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Council of Europe; United Nations: Organ Trafficking Treaty Proposed

(Oct. 15, 2009) On October 13, 2009, a study on human organ trafficking, issued jointly by the United Nations and the Council of Europe, was released. (TRAFFICKING IN ORGANS, TISSUES AND CELLS AND TRAFFICKING IN PERSONS FOR THE PURPOSE OF THE REMOVAL OF ORGANS (2009), Council of Europe website, available at
.) It concluded that a new treaty was needed to prevent trafficking in organs, tissues, and cells (OTC) and that this crime should be distinguished from trafficking in persons. The proposed agreement could protect victims and provide a basis for prosecuting offenders. (International Pact Needed to Prevent Organ Trafficking, UN-Backed Study Says, UN NEWS CENTRE, Oct. 13, 2009, available at

Rachel Mayanja, who serves as a special advisor on gender issues to U.N. Secretary-General Ban Ki-moon, has said she hopes the General Assembly will take the first steps toward a treaty on trade in OTC soon. She conveyed the wish that “the study will be presented to the Assembly, and that the issue will be put on the agenda … .” Mayanja added that work on a binding convention should “start as soon as possible.” (Id.)

The report noted that an estimated five to ten percent of transplanted kidneys have been trafficked and says that since there are large profits to be made, OTC trafficking can be hard to track. The trade may take the form of “transplant tourism,” in which wealthy potential recipients travel to countries lacking protections for live donors to receive the organs. (Id.) The report recommends that one component of the new treaty be data collection on organ trafficking, with a gender breakdown to determine if the pattern is different for male and female victims. (Id.)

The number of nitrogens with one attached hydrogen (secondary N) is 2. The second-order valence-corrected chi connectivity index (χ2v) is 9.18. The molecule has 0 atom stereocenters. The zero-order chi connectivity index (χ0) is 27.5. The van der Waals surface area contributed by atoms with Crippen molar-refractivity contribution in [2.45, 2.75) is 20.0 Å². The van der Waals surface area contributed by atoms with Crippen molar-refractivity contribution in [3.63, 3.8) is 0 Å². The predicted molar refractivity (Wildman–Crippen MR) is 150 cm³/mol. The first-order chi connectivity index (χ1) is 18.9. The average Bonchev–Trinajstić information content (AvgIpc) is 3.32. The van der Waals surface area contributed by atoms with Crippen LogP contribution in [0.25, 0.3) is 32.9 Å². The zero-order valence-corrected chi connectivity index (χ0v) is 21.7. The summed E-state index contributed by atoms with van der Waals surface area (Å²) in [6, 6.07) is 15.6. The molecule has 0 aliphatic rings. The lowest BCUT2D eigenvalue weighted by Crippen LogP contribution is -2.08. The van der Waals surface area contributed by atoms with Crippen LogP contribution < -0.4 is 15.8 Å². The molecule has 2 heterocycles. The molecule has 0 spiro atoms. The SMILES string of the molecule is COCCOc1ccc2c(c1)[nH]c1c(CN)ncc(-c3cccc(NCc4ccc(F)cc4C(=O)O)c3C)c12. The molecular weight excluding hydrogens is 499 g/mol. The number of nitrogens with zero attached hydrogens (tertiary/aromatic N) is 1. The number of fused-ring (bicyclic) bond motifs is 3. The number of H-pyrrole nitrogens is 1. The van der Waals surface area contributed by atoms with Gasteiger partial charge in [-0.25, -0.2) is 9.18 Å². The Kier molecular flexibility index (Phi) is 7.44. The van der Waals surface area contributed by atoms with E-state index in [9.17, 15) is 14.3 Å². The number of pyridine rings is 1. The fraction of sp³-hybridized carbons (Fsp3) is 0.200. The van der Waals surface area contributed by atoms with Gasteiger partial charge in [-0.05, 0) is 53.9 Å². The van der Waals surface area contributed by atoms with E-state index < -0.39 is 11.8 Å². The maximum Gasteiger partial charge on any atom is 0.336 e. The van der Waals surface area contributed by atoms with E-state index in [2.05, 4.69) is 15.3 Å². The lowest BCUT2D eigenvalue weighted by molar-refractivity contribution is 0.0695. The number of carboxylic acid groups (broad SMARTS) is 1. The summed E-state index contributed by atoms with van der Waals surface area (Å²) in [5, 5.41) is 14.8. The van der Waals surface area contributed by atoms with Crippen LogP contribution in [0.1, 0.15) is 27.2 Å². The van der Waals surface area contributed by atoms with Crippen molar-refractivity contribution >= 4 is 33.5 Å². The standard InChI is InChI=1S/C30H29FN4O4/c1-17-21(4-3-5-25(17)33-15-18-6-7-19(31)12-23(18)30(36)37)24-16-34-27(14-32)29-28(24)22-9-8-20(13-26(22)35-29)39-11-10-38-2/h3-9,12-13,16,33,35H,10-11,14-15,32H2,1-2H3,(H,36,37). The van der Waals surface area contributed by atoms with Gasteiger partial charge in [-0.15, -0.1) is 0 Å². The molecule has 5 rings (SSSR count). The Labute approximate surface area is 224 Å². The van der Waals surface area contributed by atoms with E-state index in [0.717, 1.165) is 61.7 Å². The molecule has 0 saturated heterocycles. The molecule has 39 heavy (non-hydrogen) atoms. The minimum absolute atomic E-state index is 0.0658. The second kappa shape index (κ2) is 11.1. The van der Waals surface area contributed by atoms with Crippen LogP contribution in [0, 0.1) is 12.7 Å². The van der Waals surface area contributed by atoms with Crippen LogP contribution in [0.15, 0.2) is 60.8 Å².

The treaty would prohibit profiting from the sale of the human body or its parts, but encourage voluntary donations of organs, especially from the deceased. One of the authors of the study, Arthur Caplan, who directs the Center for Bioethics at the University of Pennsylvania, stressed that OTC trafficking victims tend to be deeply impoverished people whose bodies or body parts are exploited. Caplan elaborated the danger the current situation poses for the poor, stating:

The poor person is usually illiterate, not given any choice in the sense that they have no other job or occupation to make the sale, they wind up sicker, they wind up with no one paying attention to them, they sometimes wind up dead, they usually wind up regretting from the studies that we've seen that they did the sale because they have no follow-up. … What looks like perhaps a chance to take somebody out of poverty winds up being a situation in which the deeply impoverished are exploited for the sale, because there is no other way for them to make a living, they can only do it once, and the people who deal with the sellers don't care about them. (Id.)

There are already measures on trafficking in human beings for purposes of organ removal in the Council of Europe Convention on Action against Trafficking in Human Beings (Warsaw, 2005, Council of Europe Treaty Series No. 197, Council of Europe website
(last visited Oct. 14, 2009) and the U.N. Protocol to Prevent, Suppress and Punish Trafficking in Persons, Especially Women and Children (Palermo, Italy, 2000, U.N. Crime and Justice Information Network website,
(last visited Oct. 14, 2009)).